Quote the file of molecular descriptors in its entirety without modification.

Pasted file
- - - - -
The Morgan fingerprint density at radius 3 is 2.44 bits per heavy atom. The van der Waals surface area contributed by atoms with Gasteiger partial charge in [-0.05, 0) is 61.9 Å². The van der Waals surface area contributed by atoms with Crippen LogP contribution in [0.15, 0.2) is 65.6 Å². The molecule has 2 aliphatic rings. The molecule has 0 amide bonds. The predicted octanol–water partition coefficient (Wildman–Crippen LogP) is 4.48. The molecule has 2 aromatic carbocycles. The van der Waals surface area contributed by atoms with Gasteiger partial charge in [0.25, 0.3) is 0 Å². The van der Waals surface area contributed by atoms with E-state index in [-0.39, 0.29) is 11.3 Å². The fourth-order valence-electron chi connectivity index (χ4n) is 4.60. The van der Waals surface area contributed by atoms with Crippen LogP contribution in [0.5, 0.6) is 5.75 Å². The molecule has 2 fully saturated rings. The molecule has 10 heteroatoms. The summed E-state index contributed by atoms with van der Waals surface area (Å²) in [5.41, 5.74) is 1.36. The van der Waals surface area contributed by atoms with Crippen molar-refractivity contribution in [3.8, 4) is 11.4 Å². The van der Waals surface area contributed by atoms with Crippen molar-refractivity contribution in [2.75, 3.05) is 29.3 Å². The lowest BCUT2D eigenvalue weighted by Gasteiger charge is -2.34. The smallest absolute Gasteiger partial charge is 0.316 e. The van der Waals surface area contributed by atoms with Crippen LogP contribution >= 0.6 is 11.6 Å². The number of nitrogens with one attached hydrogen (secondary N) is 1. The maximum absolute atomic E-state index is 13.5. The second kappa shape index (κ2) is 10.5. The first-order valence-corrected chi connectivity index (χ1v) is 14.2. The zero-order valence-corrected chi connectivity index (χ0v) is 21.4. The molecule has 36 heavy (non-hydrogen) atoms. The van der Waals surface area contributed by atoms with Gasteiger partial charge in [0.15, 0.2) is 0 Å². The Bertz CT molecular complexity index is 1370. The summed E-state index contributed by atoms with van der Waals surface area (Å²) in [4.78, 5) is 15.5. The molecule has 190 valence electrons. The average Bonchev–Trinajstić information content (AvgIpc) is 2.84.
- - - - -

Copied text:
The Morgan fingerprint density at radius 3 is 2.44 bits per heavy atom. The van der Waals surface area contributed by atoms with Gasteiger partial charge in [-0.05, 0) is 61.9 Å². The van der Waals surface area contributed by atoms with Crippen LogP contribution in [0.15, 0.2) is 65.6 Å². The molecule has 2 aliphatic rings. The molecule has 0 amide bonds. The predicted octanol–water partition coefficient (Wildman–Crippen LogP) is 4.48. The molecule has 2 aromatic carbocycles. The van der Waals surface area contributed by atoms with Gasteiger partial charge in [0.25, 0.3) is 0 Å². The van der Waals surface area contributed by atoms with E-state index in [-0.39, 0.29) is 11.3 Å². The fourth-order valence-electron chi connectivity index (χ4n) is 4.60. The van der Waals surface area contributed by atoms with Crippen LogP contribution in [0.5, 0.6) is 5.75 Å². The molecule has 2 fully saturated rings. The molecule has 10 heteroatoms. The summed E-state index contributed by atoms with van der Waals surface area (Å²) in [5.41, 5.74) is 1.36. The van der Waals surface area contributed by atoms with Crippen molar-refractivity contribution in [3.8, 4) is 11.4 Å². The van der Waals surface area contributed by atoms with Crippen molar-refractivity contribution in [2.75, 3.05) is 29.3 Å². The lowest BCUT2D eigenvalue weighted by Gasteiger charge is -2.34. The smallest absolute Gasteiger partial charge is 0.316 e. The van der Waals surface area contributed by atoms with Crippen LogP contribution >= 0.6 is 11.6 Å². The number of nitrogens with one attached hydrogen (secondary N) is 1. The maximum absolute atomic E-state index is 13.5. The second kappa shape index (κ2) is 10.5. The first-order valence-corrected chi connectivity index (χ1v) is 14.2. The zero-order valence-corrected chi connectivity index (χ0v) is 21.4. The molecule has 36 heavy (non-hydrogen) atoms. The van der Waals surface area contributed by atoms with Gasteiger partial charge in [0.15, 0.2) is 0 Å². The Bertz CT molecular complexity index is 1370. The summed E-state index contributed by atoms with van der Waals surface area (Å²) in [4.78, 5) is 15.5. The molecule has 190 valence electrons. The average Bonchev–Trinajstić information content (AvgIpc) is 2.84.